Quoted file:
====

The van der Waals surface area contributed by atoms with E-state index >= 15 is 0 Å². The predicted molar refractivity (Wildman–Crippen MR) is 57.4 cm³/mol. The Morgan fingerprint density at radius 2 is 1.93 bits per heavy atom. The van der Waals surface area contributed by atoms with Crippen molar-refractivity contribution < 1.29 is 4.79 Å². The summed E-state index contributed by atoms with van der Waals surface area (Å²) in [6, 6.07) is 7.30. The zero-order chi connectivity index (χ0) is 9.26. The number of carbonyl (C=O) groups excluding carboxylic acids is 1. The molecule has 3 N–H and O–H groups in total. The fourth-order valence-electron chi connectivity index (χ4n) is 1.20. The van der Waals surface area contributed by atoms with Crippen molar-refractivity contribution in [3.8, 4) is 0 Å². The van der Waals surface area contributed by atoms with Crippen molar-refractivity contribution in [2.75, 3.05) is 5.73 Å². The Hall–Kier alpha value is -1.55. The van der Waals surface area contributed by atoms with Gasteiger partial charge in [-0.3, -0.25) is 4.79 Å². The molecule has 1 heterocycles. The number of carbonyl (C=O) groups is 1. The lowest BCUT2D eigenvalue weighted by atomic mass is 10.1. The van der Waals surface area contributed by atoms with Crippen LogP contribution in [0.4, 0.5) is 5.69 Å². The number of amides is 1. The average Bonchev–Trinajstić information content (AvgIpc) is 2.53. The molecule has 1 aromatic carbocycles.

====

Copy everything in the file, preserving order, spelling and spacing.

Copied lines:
The van der Waals surface area contributed by atoms with E-state index >= 15 is 0 Å². The predicted molar refractivity (Wildman–Crippen MR) is 57.4 cm³/mol. The Morgan fingerprint density at radius 2 is 1.93 bits per heavy atom. The van der Waals surface area contributed by atoms with Crippen molar-refractivity contribution < 1.29 is 4.79 Å². The summed E-state index contributed by atoms with van der Waals surface area (Å²) in [6, 6.07) is 7.30. The zero-order chi connectivity index (χ0) is 9.26. The number of carbonyl (C=O) groups excluding carboxylic acids is 1. The molecule has 3 N–H and O–H groups in total. The fourth-order valence-electron chi connectivity index (χ4n) is 1.20. The van der Waals surface area contributed by atoms with Crippen molar-refractivity contribution in [3.8, 4) is 0 Å². The van der Waals surface area contributed by atoms with Crippen molar-refractivity contribution in [2.75, 3.05) is 5.73 Å². The Hall–Kier alpha value is -1.55. The van der Waals surface area contributed by atoms with Gasteiger partial charge in [-0.3, -0.25) is 4.79 Å². The molecule has 1 heterocycles. The number of carbonyl (C=O) groups is 1. The lowest BCUT2D eigenvalue weighted by atomic mass is 10.1. The van der Waals surface area contributed by atoms with Crippen LogP contribution in [0.4, 0.5) is 5.69 Å². The number of amides is 1. The average Bonchev–Trinajstić information content (AvgIpc) is 2.53. The molecule has 1 aromatic carbocycles.